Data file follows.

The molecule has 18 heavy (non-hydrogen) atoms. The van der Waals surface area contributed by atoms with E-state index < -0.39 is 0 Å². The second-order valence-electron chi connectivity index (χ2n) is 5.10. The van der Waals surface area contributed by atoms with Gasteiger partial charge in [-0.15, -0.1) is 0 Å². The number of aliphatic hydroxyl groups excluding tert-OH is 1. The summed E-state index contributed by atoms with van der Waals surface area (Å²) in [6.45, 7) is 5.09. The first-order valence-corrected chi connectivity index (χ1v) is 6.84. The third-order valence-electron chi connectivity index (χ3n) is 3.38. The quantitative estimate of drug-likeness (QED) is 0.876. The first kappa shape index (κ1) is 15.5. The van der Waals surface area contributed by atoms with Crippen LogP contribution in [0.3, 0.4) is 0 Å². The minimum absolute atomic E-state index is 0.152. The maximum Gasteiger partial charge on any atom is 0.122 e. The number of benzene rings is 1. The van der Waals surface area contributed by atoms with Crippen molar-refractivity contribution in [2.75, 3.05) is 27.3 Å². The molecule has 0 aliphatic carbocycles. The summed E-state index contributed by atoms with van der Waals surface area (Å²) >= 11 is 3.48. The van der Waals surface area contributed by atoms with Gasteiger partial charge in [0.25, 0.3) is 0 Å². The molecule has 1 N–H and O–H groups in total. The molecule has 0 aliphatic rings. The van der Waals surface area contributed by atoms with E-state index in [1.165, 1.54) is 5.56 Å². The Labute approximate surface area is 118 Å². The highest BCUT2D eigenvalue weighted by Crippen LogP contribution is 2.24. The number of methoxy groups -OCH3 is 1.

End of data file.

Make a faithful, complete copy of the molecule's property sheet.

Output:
The molecule has 18 heavy (non-hydrogen) atoms. The van der Waals surface area contributed by atoms with E-state index < -0.39 is 0 Å². The second-order valence-electron chi connectivity index (χ2n) is 5.10. The van der Waals surface area contributed by atoms with Gasteiger partial charge in [-0.15, -0.1) is 0 Å². The number of aliphatic hydroxyl groups excluding tert-OH is 1. The summed E-state index contributed by atoms with van der Waals surface area (Å²) in [6.45, 7) is 5.09. The first-order valence-corrected chi connectivity index (χ1v) is 6.84. The third-order valence-electron chi connectivity index (χ3n) is 3.38. The quantitative estimate of drug-likeness (QED) is 0.876. The first kappa shape index (κ1) is 15.5. The van der Waals surface area contributed by atoms with Crippen LogP contribution in [0.3, 0.4) is 0 Å². The minimum absolute atomic E-state index is 0.152. The maximum Gasteiger partial charge on any atom is 0.122 e. The number of benzene rings is 1. The van der Waals surface area contributed by atoms with Crippen molar-refractivity contribution in [2.75, 3.05) is 27.3 Å². The molecule has 0 aliphatic carbocycles. The summed E-state index contributed by atoms with van der Waals surface area (Å²) >= 11 is 3.48. The van der Waals surface area contributed by atoms with Gasteiger partial charge in [0.25, 0.3) is 0 Å². The molecule has 1 N–H and O–H groups in total. The molecule has 0 aliphatic rings. The van der Waals surface area contributed by atoms with E-state index in [1.165, 1.54) is 5.56 Å². The Labute approximate surface area is 118 Å². The highest BCUT2D eigenvalue weighted by Crippen LogP contribution is 2.24. The number of methoxy groups -OCH3 is 1.